As life in the city slows down, life in the country west of Boston ratchets up. I went out to the Berkshires to catch as much as I could of Tanglewood’s fiftieth Festival of Contemporary Music, this year curated by Boston composers and longtime Tanglewood faculty members John Harbison (a composition fellow in 1959) and Michael Gandolfi (a fellow in 1986).
This summer’s Festival of Contemporary Music is so different from its predecessors that it really ought to be given a different title. In fact, “contemporary” music, in the sense of brand new works by up-and-coming young composers, will be conspicuously absent. Perhaps “Retrospective of Seventy Years of ‘New’ Music” would offer a more accurate description. In the past, the Fromm Foundation has offered commissions for new works to be premiered during this week with the composers presiding; this summer, the five-day event will look back on the entire seventy years of Tanglewood rather than the fifty-four years of the Festival of Contemporary Music, as supported by Fromm.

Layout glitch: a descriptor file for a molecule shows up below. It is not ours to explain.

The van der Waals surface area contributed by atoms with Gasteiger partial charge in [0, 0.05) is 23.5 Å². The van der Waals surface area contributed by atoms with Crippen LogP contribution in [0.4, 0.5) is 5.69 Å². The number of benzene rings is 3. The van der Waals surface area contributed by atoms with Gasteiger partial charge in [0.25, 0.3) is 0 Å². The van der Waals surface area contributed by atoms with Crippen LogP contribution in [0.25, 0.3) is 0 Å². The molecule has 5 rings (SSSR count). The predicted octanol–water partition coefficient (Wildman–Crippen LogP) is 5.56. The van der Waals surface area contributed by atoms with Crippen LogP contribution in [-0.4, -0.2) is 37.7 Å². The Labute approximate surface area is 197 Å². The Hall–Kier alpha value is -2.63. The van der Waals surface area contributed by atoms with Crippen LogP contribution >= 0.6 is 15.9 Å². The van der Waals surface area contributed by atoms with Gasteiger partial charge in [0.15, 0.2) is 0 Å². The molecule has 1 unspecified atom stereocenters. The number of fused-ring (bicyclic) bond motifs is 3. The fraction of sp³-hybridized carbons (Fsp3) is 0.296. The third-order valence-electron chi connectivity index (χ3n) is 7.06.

It was a “playful” afternoon, with so much young talent to admire that the occasional boisterous interpretation seemed completely in line with the mood of the day. Celebrating the spirit in beautiful sounds was as fitting a ceremony as I could imagine on such a stunning Easter Sunday. The presence of performing genius, such as that of Melvin Chen or Dawn Upshaw, made the day even more celebratory. Leon Botstein’s direction allowed these young performers to shine and impress both as individuals performers – since the three pieces sported many solo passages – and, as well, as a polished, cohesive ensemble.